How Facebook makes you distrusting and miserable
New research finds that exposure to homophobic, racist or misogynistic content on social networks including Facebook ‘may threaten subjective well-being’
New research finds that social networks including Facebook “may threaten subjective well-being” by eroding a user’s trust in the rest of society with exposure to homophobic, racist or misogynistic content.
Scientists from the Sapienza University of Rome and the Institut National de la Statistique et des Études Économiques du Grand-Duché du Luxembourg explored survey data from 50,000 people in 24,000 Italian households which looked at internet and social network use, as well as self-reported levels of happiness and self-esteem.
They found that social networks increased the risk of being exposed to “offensive behaviours and hate speech”, which could have a harmful effect on people’s mental wellbeing.
“In online discussions with unknown others, individuals more easily indulge in aggressive and disrespectful behaviours. Online networks also are a fertile ground for spreading harmful, offensive, or controversial contents often lying at the verge between free speech and hate speech,” they said.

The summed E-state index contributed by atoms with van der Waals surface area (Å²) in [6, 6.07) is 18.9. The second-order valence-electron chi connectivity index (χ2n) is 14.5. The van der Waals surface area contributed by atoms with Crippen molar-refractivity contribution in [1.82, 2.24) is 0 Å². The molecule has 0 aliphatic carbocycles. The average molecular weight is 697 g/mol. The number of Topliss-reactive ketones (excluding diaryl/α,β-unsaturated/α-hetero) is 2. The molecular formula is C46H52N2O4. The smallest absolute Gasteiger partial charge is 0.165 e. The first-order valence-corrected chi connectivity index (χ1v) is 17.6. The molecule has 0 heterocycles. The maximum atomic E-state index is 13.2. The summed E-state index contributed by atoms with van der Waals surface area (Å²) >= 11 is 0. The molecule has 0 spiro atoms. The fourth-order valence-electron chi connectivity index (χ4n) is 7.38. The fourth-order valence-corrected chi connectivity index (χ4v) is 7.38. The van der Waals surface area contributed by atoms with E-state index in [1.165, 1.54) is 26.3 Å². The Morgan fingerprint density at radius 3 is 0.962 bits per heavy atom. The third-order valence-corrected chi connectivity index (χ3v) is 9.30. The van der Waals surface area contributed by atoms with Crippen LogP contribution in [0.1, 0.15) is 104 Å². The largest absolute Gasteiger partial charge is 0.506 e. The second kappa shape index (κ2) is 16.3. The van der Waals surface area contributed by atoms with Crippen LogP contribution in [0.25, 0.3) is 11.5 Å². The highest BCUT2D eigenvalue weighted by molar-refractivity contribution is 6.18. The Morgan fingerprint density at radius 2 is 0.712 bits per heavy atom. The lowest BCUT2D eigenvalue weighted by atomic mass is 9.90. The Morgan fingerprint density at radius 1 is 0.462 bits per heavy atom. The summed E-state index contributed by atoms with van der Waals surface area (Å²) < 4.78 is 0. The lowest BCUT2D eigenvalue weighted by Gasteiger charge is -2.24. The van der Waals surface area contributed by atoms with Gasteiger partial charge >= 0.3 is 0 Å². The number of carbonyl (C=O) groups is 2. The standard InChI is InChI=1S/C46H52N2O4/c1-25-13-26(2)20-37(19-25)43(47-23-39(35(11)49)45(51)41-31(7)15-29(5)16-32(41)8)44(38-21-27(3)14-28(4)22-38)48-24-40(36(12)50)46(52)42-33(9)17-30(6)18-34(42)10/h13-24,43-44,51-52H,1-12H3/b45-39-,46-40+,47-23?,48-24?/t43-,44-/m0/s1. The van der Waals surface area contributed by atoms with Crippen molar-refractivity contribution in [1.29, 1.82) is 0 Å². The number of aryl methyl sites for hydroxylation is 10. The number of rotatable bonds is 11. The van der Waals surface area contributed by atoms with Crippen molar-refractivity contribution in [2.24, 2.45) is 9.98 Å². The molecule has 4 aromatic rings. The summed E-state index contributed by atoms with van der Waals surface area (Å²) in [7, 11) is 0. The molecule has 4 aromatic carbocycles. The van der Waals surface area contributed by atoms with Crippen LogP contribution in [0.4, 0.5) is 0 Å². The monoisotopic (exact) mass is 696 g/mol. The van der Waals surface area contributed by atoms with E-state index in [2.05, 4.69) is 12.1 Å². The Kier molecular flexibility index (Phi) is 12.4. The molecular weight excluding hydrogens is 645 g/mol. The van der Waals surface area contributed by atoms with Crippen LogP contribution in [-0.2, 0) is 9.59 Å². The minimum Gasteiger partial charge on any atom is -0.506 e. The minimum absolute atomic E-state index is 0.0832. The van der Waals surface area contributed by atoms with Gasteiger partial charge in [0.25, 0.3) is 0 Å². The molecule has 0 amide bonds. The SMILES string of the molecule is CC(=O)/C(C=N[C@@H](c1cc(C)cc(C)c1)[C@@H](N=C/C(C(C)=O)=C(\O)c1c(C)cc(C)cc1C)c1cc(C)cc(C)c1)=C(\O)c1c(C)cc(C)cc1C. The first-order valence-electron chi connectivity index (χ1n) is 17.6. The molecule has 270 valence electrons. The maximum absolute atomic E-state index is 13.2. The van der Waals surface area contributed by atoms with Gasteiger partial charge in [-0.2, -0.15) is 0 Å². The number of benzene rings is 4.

This hateful content can reduce the reader’s trust in others, and therefore have a detrimental effect on their own wellbeing – social trust has been shown to be one of the strongest predictors of self-reported happiness in previous studies.
The results add weight to previous research which found that social networks can decrease people’s happiness and general satisfaction with their lives .
For two weeks a group of 82 people were sent text messages five times a day and asked to reply explaining how they felt that moment, and also how satisfied they were with their lives overall.
What the researchers found was that using Facebook tended to lower the results for both questions.
“The more people used Facebook at one time point, the worse they felt the next time we text-messaged them; the more they used Facebook over two-weeks, the more their life satisfaction levels declined over time,” said the paper.
“On the surface, Facebook provides an invaluable resource for fulfilling the basic human need for social connection,” said Ethan Kross, a social psychologist who led the work at the University of Michigan.
“But rather than enhance well-being, we found that Facebook use predicts the opposite result – it undermines it.”
Currently Facebook has over a bilion users, 500 million of whom interact with the social network every day through the website or apps.
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